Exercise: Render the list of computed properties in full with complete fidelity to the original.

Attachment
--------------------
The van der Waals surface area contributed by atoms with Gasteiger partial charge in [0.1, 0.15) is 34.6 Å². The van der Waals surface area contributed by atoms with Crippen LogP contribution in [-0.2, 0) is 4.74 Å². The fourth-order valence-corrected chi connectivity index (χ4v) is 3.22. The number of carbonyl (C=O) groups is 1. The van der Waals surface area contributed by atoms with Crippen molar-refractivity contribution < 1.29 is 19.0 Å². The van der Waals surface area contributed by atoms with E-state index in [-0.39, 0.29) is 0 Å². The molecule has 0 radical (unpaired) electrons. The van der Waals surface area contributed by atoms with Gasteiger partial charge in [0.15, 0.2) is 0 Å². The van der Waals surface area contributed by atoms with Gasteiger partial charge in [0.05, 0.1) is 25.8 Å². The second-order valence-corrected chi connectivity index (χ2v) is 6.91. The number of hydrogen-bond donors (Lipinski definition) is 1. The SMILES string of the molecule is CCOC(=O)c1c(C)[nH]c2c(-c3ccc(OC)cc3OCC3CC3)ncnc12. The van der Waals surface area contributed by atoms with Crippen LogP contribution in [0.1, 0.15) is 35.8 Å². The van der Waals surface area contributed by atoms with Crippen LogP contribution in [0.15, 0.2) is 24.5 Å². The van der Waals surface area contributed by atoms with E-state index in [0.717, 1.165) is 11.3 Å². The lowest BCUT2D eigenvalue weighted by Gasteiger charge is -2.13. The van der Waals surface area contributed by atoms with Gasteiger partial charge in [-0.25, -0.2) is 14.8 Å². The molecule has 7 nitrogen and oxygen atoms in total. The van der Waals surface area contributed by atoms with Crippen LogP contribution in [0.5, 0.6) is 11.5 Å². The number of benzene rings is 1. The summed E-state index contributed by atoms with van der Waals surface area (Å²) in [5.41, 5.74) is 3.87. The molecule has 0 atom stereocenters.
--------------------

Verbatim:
The van der Waals surface area contributed by atoms with Gasteiger partial charge in [0.1, 0.15) is 34.6 Å². The van der Waals surface area contributed by atoms with Crippen LogP contribution in [-0.2, 0) is 4.74 Å². The fourth-order valence-corrected chi connectivity index (χ4v) is 3.22. The number of carbonyl (C=O) groups is 1. The van der Waals surface area contributed by atoms with Crippen molar-refractivity contribution < 1.29 is 19.0 Å². The van der Waals surface area contributed by atoms with E-state index in [-0.39, 0.29) is 0 Å². The molecule has 0 radical (unpaired) electrons. The van der Waals surface area contributed by atoms with Gasteiger partial charge in [0.15, 0.2) is 0 Å². The van der Waals surface area contributed by atoms with Gasteiger partial charge in [0.05, 0.1) is 25.8 Å². The second-order valence-corrected chi connectivity index (χ2v) is 6.91. The number of hydrogen-bond donors (Lipinski definition) is 1. The SMILES string of the molecule is CCOC(=O)c1c(C)[nH]c2c(-c3ccc(OC)cc3OCC3CC3)ncnc12. The van der Waals surface area contributed by atoms with Crippen LogP contribution in [0.1, 0.15) is 35.8 Å². The van der Waals surface area contributed by atoms with Crippen LogP contribution in [0.15, 0.2) is 24.5 Å². The van der Waals surface area contributed by atoms with E-state index in [0.717, 1.165) is 11.3 Å². The lowest BCUT2D eigenvalue weighted by Gasteiger charge is -2.13. The van der Waals surface area contributed by atoms with Gasteiger partial charge in [-0.25, -0.2) is 14.8 Å². The molecule has 7 nitrogen and oxygen atoms in total. The van der Waals surface area contributed by atoms with Crippen LogP contribution in [0.5, 0.6) is 11.5 Å². The number of benzene rings is 1. The summed E-state index contributed by atoms with van der Waals surface area (Å²) in [5.41, 5.74) is 3.87. The molecule has 0 atom stereocenters.